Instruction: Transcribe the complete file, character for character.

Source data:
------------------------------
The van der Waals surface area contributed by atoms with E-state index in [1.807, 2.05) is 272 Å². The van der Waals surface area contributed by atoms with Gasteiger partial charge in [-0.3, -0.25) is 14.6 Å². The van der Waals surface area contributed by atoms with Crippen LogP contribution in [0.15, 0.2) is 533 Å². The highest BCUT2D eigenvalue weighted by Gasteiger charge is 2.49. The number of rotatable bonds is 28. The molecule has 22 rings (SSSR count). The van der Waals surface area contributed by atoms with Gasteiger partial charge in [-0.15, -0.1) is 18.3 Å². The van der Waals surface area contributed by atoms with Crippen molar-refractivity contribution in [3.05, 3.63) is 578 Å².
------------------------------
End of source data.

The van der Waals surface area contributed by atoms with E-state index in [1.807, 2.05) is 272 Å². The van der Waals surface area contributed by atoms with Gasteiger partial charge in [-0.3, -0.25) is 14.6 Å². The van der Waals surface area contributed by atoms with Crippen LogP contribution in [0.15, 0.2) is 533 Å². The highest BCUT2D eigenvalue weighted by Gasteiger charge is 2.49. The number of rotatable bonds is 28. The molecule has 22 rings (SSSR count). The van der Waals surface area contributed by atoms with Gasteiger partial charge in [-0.15, -0.1) is 18.3 Å². The van der Waals surface area contributed by atoms with Crippen molar-refractivity contribution in [3.05, 3.63) is 578 Å².